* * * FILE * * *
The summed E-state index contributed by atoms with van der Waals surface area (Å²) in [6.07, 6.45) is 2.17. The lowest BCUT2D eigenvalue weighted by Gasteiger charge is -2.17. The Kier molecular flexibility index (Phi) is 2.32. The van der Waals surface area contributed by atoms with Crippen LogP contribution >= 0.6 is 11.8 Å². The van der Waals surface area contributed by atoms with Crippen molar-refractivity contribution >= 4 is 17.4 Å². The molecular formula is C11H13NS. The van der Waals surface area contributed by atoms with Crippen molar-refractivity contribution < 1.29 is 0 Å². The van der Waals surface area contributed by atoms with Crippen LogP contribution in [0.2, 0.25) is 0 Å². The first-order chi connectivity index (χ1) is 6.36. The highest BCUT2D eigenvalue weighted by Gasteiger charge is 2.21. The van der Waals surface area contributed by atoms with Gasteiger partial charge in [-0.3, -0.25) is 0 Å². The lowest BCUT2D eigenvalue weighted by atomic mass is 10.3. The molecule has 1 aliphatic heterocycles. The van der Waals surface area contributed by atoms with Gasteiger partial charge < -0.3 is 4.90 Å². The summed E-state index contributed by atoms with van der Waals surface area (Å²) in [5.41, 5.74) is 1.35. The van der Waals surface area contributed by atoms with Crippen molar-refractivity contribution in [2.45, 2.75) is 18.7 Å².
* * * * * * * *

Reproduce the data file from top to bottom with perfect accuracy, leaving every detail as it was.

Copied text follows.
The summed E-state index contributed by atoms with van der Waals surface area (Å²) in [6.07, 6.45) is 2.17. The lowest BCUT2D eigenvalue weighted by Gasteiger charge is -2.17. The Kier molecular flexibility index (Phi) is 2.32. The van der Waals surface area contributed by atoms with Crippen LogP contribution >= 0.6 is 11.8 Å². The van der Waals surface area contributed by atoms with Crippen molar-refractivity contribution >= 4 is 17.4 Å². The molecular formula is C11H13NS. The van der Waals surface area contributed by atoms with Crippen molar-refractivity contribution < 1.29 is 0 Å². The van der Waals surface area contributed by atoms with Crippen LogP contribution in [0.2, 0.25) is 0 Å². The first-order chi connectivity index (χ1) is 6.36. The highest BCUT2D eigenvalue weighted by Gasteiger charge is 2.21. The van der Waals surface area contributed by atoms with Gasteiger partial charge in [-0.3, -0.25) is 0 Å². The lowest BCUT2D eigenvalue weighted by atomic mass is 10.3. The molecule has 1 aliphatic heterocycles. The van der Waals surface area contributed by atoms with Gasteiger partial charge < -0.3 is 4.90 Å². The summed E-state index contributed by atoms with van der Waals surface area (Å²) in [5.41, 5.74) is 1.35. The van der Waals surface area contributed by atoms with Crippen molar-refractivity contribution in [2.45, 2.75) is 18.7 Å².